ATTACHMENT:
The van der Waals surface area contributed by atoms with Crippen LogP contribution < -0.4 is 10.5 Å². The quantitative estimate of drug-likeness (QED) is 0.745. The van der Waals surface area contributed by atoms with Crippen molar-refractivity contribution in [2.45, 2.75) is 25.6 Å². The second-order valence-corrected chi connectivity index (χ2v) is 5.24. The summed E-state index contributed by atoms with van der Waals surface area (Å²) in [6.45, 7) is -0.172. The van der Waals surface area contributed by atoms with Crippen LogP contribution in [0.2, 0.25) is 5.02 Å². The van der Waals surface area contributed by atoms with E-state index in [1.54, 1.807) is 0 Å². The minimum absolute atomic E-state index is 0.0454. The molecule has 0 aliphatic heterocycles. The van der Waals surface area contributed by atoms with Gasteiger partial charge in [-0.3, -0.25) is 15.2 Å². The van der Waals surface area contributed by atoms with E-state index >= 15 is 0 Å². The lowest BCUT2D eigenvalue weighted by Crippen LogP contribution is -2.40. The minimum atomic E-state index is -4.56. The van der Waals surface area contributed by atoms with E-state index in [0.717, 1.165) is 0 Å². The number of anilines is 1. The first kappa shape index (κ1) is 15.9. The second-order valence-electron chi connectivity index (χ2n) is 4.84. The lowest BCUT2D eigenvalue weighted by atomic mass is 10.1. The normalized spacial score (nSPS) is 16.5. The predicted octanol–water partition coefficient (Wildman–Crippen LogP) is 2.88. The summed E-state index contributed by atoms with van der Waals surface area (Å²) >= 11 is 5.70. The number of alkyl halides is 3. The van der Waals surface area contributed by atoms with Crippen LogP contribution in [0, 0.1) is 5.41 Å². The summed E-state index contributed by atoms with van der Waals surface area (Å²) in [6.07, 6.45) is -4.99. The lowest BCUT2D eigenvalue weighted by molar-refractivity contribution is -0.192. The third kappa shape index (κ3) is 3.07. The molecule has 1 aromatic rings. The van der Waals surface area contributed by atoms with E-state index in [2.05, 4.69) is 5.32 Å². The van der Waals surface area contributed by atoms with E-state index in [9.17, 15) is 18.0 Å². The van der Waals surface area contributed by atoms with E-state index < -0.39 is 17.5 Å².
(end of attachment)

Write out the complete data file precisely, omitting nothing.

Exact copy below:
The van der Waals surface area contributed by atoms with Crippen LogP contribution < -0.4 is 10.5 Å². The quantitative estimate of drug-likeness (QED) is 0.745. The van der Waals surface area contributed by atoms with Crippen molar-refractivity contribution in [2.45, 2.75) is 25.6 Å². The second-order valence-corrected chi connectivity index (χ2v) is 5.24. The summed E-state index contributed by atoms with van der Waals surface area (Å²) in [6.45, 7) is -0.172. The van der Waals surface area contributed by atoms with Crippen LogP contribution in [0.2, 0.25) is 5.02 Å². The van der Waals surface area contributed by atoms with E-state index in [1.54, 1.807) is 0 Å². The minimum absolute atomic E-state index is 0.0454. The molecule has 0 aliphatic heterocycles. The van der Waals surface area contributed by atoms with Gasteiger partial charge in [-0.3, -0.25) is 15.2 Å². The van der Waals surface area contributed by atoms with E-state index >= 15 is 0 Å². The lowest BCUT2D eigenvalue weighted by Crippen LogP contribution is -2.40. The minimum atomic E-state index is -4.56. The van der Waals surface area contributed by atoms with E-state index in [0.717, 1.165) is 0 Å². The number of anilines is 1. The first kappa shape index (κ1) is 15.9. The second-order valence-electron chi connectivity index (χ2n) is 4.84. The lowest BCUT2D eigenvalue weighted by atomic mass is 10.1. The normalized spacial score (nSPS) is 16.5. The predicted octanol–water partition coefficient (Wildman–Crippen LogP) is 2.88. The summed E-state index contributed by atoms with van der Waals surface area (Å²) >= 11 is 5.70. The number of alkyl halides is 3. The van der Waals surface area contributed by atoms with Crippen LogP contribution in [0, 0.1) is 5.41 Å². The summed E-state index contributed by atoms with van der Waals surface area (Å²) in [6.07, 6.45) is -4.99. The lowest BCUT2D eigenvalue weighted by molar-refractivity contribution is -0.192. The third kappa shape index (κ3) is 3.07. The molecule has 1 aromatic rings. The van der Waals surface area contributed by atoms with E-state index in [2.05, 4.69) is 5.32 Å². The van der Waals surface area contributed by atoms with E-state index in [9.17, 15) is 18.0 Å². The van der Waals surface area contributed by atoms with E-state index < -0.39 is 17.5 Å².